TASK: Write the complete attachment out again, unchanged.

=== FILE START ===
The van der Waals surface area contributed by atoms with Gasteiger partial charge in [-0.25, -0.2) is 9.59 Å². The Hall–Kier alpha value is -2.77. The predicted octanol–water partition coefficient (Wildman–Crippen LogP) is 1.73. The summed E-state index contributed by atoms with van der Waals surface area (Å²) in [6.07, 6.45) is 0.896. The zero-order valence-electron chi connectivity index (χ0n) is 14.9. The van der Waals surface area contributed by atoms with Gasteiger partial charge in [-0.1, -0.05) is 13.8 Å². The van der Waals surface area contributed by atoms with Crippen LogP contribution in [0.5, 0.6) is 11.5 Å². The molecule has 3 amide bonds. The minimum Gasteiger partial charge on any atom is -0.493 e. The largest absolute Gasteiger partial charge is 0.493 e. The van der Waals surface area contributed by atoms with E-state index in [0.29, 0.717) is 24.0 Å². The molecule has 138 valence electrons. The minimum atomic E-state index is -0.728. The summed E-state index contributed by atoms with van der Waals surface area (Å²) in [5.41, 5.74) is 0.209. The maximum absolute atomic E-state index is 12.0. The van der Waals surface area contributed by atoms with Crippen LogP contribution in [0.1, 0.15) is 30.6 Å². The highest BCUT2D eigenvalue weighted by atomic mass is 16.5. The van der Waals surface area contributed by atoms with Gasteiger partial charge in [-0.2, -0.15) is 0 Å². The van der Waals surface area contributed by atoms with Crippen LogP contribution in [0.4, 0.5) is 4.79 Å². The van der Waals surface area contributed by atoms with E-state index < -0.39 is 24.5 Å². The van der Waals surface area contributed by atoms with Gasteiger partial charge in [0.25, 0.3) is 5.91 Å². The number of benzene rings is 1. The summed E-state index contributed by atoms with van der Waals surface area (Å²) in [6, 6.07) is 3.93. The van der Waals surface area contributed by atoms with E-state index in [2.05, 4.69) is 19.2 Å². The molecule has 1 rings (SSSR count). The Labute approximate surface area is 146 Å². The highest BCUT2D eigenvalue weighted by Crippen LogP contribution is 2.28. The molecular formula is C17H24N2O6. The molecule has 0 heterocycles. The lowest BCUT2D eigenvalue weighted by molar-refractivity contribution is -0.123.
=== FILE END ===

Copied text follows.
The van der Waals surface area contributed by atoms with Gasteiger partial charge in [-0.25, -0.2) is 9.59 Å². The Hall–Kier alpha value is -2.77. The predicted octanol–water partition coefficient (Wildman–Crippen LogP) is 1.73. The summed E-state index contributed by atoms with van der Waals surface area (Å²) in [6.07, 6.45) is 0.896. The zero-order valence-electron chi connectivity index (χ0n) is 14.9. The van der Waals surface area contributed by atoms with Gasteiger partial charge in [-0.1, -0.05) is 13.8 Å². The van der Waals surface area contributed by atoms with Crippen LogP contribution in [0.5, 0.6) is 11.5 Å². The molecule has 3 amide bonds. The minimum Gasteiger partial charge on any atom is -0.493 e. The largest absolute Gasteiger partial charge is 0.493 e. The van der Waals surface area contributed by atoms with E-state index in [0.29, 0.717) is 24.0 Å². The molecule has 138 valence electrons. The minimum atomic E-state index is -0.728. The summed E-state index contributed by atoms with van der Waals surface area (Å²) in [5.41, 5.74) is 0.209. The maximum absolute atomic E-state index is 12.0. The van der Waals surface area contributed by atoms with Crippen LogP contribution in [0.1, 0.15) is 30.6 Å². The highest BCUT2D eigenvalue weighted by atomic mass is 16.5. The van der Waals surface area contributed by atoms with Gasteiger partial charge in [-0.2, -0.15) is 0 Å². The van der Waals surface area contributed by atoms with Crippen LogP contribution in [0.4, 0.5) is 4.79 Å². The van der Waals surface area contributed by atoms with E-state index < -0.39 is 24.5 Å². The van der Waals surface area contributed by atoms with Gasteiger partial charge in [0.25, 0.3) is 5.91 Å². The number of benzene rings is 1. The summed E-state index contributed by atoms with van der Waals surface area (Å²) in [6, 6.07) is 3.93. The van der Waals surface area contributed by atoms with E-state index in [2.05, 4.69) is 19.2 Å². The molecule has 1 rings (SSSR count). The Labute approximate surface area is 146 Å². The highest BCUT2D eigenvalue weighted by Crippen LogP contribution is 2.28. The molecular formula is C17H24N2O6. The molecule has 0 heterocycles. The lowest BCUT2D eigenvalue weighted by molar-refractivity contribution is -0.123.